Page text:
Date of Award

Spring 2018

Thesis Type

Open Access

Degree Name

Master of Liberal Studies


Chuck Archard

Second Advisor

Robert Smither


Abstract The first time I heard the term, “Metamodern Age,” I was actively involved in a discussion about the various themes in Mary Shelley’s Frankenstein. The setting was a Master of Liberal Studies class (Rollins College, MLS 604), entitled “Modernity” taught by Dr. Tom Cook. It was October of 2015. Frankenstein, also known as The Modern Prometheus, is a masterpiece and a solid sample from the Modern Era. Following approximately fifty years of Postmodern Era sludge, we are now in what could be identified as the Metamodern Era. Our Modernity class speculated confidently that the current Age of Metamodernism is a positive societal rebuild in the terrifying wake of 9/11. I strong identify with metamodernism, as opposed to postmodernism, and believe that the Metamodern Age began to mature as the internet became culturally dominant in the 1990s, prior to 9/11. I am intrigued by the concept of metamodernism – an age born, unofficially, the same year as I was, 1975. In June, 2016; I took a trip to Amsterdam with fellow Rollins’ Master of Liberal Studies students, past and present. My curiosity erupted into fascination with metamodern thought as I connected it to my personal masculine identity struggle in our zeitgeist. It is a Post-postmodern Era wherein masculinity is too often seen as toxic. For the first time in my life, I traveled abroad and talked about culture, politics, and gender expectations with anybody and everybody who had experiences and opinions to share. Amsterdam humbly lent itself to my curiosity in defining metamodern masculinity, and thus The Metamodern Man. On June 18, 2017 (Father’s Day), I began to organize my massive pile of MLS notes and mentally filter my Amsterdam experience, in order to concentrate on my MLS thesis. With the consistent support of my wife and children, I decided to focus on my midlife masculine place in our current zeitgeist, and commit to writing about the metamodern man. I put pen to paper on Labor Day, 2017, after talking to my boys (ages 6 and 14) about what it means to be a man in metamodern society, specifically in America. We discussed what the future holds for masculinity. The potential is positively great. This thesis paper is my attempt at comprehending midlife masculinity and defining the reality of what being a successful metamodern man means.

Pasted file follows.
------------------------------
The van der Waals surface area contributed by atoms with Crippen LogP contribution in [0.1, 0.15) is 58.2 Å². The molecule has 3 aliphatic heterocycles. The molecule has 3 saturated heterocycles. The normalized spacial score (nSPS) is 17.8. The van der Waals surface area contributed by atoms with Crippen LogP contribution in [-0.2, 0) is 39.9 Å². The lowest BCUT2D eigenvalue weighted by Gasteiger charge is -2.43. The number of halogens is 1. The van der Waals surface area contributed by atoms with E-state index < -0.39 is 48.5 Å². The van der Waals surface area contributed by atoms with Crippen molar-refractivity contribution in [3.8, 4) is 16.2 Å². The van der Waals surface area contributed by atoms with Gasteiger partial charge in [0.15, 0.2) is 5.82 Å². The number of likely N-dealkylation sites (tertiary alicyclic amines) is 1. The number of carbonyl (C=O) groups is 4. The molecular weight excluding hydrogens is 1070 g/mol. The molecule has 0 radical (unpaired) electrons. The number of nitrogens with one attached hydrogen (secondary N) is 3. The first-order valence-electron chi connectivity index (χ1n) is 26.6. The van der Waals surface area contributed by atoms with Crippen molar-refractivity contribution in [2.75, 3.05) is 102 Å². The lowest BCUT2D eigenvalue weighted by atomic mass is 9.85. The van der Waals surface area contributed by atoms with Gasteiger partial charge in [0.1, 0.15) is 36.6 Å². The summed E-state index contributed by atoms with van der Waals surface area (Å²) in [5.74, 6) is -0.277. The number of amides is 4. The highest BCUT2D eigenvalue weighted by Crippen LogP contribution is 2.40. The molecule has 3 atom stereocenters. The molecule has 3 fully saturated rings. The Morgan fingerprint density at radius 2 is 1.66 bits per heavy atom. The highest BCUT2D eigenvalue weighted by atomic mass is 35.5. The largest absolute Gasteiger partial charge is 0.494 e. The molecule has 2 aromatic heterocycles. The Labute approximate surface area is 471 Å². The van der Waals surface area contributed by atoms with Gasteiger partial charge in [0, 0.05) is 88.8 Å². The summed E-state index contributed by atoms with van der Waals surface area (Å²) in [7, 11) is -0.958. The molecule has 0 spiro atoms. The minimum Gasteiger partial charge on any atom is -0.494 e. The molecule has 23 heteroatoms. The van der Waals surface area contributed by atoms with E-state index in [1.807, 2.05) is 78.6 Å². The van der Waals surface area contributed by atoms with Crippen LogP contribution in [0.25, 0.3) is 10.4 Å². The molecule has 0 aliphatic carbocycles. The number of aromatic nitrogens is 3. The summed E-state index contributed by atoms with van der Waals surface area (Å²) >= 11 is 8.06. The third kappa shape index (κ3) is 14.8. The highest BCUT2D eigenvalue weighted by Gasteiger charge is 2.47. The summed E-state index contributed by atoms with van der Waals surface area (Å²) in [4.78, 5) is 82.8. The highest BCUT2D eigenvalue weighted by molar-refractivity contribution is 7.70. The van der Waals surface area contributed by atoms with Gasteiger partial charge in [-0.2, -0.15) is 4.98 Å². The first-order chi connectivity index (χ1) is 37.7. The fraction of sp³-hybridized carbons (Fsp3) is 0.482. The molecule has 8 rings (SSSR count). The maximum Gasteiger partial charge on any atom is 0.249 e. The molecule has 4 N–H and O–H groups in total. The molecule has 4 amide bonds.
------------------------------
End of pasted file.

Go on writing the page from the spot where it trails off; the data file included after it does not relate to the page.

Rights Holder

Nathan R. Arrowsmith